Cameo: ‘Candy’

Chris Rea: On The Beach

Europe: ‘The Final Countdown’

David Sylvian: Gone To Earth

OMD: ‘Forever Live And Die’

The Real Roxanne: ‘Bang Zoom’

The The: Infected

Half Man Half Biscuit: ‘Dickie Davies Eyes’

Anita Baker: Rapture

Michael McDonald: ‘Sweet Freedom’

Prince: Parade

Talk Talk: The Colour Of Spring

Luther Vandross: Give Me The Reason

Pet Shop Boys: ‘Suburbia’

Chaka Khan: ‘Love Of A Lifetime’

Gabriel Yared: Betty Blue Original Soundtrack

The Pretenders: ‘Don’t Get Me Wrong’

Janet Jackson: Control

Run DMC: Raising Hell

Beastie Boys: Licensed To Ill

Miles Davis: Tutu

Iggy Pop: Blah Blah Blah

Courtney Pine: Journey To The Urge Within

ZZ Top: ‘Sleeping Bag’

George Clinton: ‘Do Fries Go With That Shake’

Talking Heads: ‘Wild Wild Life’

Kurtis Blow/Trouble Funk: ‘I’m Chillin”

The Source ft. Candi Staton: ‘You Got The Love’

James Brown: ‘Living In America’

Gwen Guthrie: ‘Ain’t Nothing Going On But The Rent’

The Housemartins: ‘Happy Hour’

Peter Gabriel: So

Mike Stern: Upside Downside

Steps Ahead: Magnetic

It Bites: The Big Lad In The Windmill

XTC: Skylarking Uncovered

It’s only natural that a young(ish) man’s fancy should turn to Skylarking at this time of year.

And though I must have listened to it tens of times, Steven Wilson’s new instrumental mix uncovers many of the album’s sonic secrets.

Though lead songwriter/vocalist Andy Partridge had a somewhat ‘strained’ relationship with producer Todd Rundgren, this version demonstrates once and for all that Todd played a blinder on Skylarking, as arranger, sound designer, occasional keys player and backing vocalist.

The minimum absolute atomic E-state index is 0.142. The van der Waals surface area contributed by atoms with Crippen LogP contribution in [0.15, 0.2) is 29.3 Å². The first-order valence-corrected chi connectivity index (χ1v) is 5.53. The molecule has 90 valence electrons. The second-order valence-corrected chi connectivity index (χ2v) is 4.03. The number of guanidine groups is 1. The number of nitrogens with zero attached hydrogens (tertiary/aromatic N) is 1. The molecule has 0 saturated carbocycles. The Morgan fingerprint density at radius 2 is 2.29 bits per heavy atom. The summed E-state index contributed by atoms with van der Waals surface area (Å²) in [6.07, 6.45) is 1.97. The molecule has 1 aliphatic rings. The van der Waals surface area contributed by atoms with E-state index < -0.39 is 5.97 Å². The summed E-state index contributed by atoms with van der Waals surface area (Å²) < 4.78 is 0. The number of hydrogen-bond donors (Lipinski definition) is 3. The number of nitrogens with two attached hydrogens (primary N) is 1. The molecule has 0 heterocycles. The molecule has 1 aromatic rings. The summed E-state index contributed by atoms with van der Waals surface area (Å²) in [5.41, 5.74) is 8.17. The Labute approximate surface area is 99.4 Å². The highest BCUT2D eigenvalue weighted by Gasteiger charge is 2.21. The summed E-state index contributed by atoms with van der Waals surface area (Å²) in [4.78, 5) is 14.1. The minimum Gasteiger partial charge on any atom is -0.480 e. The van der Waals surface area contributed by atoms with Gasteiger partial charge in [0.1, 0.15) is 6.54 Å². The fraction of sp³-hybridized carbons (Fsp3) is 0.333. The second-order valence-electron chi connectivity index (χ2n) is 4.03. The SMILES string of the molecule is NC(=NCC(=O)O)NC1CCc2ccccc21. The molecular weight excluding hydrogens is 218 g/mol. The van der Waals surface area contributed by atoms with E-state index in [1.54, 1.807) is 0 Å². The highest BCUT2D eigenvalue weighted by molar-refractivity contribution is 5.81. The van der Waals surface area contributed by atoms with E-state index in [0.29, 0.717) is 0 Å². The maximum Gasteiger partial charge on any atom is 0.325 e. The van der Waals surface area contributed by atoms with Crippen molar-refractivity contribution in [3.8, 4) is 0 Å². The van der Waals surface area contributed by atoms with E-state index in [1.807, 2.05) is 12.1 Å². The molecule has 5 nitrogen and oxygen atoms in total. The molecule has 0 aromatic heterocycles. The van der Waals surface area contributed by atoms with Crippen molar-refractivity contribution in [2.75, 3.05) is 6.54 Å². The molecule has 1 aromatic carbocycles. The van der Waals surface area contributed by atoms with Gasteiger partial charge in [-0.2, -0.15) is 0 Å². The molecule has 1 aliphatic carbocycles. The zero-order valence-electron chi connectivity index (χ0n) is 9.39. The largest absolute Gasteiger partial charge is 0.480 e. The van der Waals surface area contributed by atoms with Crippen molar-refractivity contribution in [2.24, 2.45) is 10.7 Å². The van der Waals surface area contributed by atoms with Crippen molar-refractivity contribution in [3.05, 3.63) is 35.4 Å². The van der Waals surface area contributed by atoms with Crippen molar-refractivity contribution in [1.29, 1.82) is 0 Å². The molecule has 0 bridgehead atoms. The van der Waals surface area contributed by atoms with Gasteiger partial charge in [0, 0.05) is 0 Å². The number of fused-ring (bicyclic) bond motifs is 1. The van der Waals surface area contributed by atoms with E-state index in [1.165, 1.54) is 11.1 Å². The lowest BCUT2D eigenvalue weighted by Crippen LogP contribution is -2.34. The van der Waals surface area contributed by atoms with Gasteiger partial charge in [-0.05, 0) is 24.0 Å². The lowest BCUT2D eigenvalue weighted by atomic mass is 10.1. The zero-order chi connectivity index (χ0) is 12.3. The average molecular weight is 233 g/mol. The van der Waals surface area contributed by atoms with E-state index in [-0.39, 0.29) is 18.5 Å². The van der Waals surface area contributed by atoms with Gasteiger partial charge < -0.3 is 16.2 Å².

And the others (Dave Gregory, Colin Moulding, Prairie Prince, sundry guest players) weren’t too shabby either.

Things to listen out for: the charmingly ramshackle 12-string guitars and Mellotron underpinning ‘Summer’s Cauldron’, the dramatic cello gracenotes that punctuate ‘Grass’, Partridge’s Stax-flavoured guitar and Todd’s synths on ‘That’s Really Super Supergirl’, Gregory’s superb piano on ‘Ballet For A Rainy Day’ and ‘Season Cycle’ and intricate guitar on ‘Earn Enough For Us’, the mad mariachi trumpets that kick off ‘Big Day’, Prairie’s subtle drums on ‘Mermaid Smiled’, and…well, you get the idea.

It seems unlikely that this will appeal to any but the most hardcore XTC fans, but who knows? The top-notch songcraft and synaesthetic textures may even draw in some new punters.

The Cult Movie Club: Round Midnight (1986)

round_midnight_xlg‘Round Midnight’ turns 30 today, and its status as one of the great jazz movies was confirmed at a birthday screening last night at the Cine Lumiere in South Kensington.

Whilst the recent ‘Whiplash’ and ‘Miles Ahead’ were moderate commercial successes, they were subject to withering criticism in some quarters – I was with the naysayers regarding the former but, after watching the trailer, couldn’t even drag myself to the latter.

So until Woody Allen makes his long-promised big-budget ‘birth of jazz’ film, ‘Round Midnight’ is probably the best we’re gonna get. Its success even ushered in a short-lived Hollywood jazz revival – Clint Eastwood produced the wonderful ‘Thelonious Monk: Straight No Chaser’ (1987) and directed the Charlie Parker biopic ‘Bird’ (1988), followed by Bruce Weber’s acclaimed Chet Baker documentary ‘Let’s Get Lost’ (1988) and Spike Lee’s ‘Mo Better Blues’ (1990).

‘Round Midnight’ is loosely based on the memoir/biography ‘Dance Of The Infidels’ by Francis Paudras, a Parisian graphic designer who befriended legendary bebop pianist Bud Powell – and became his carer, business manager and confidante – during Bud’s expat period.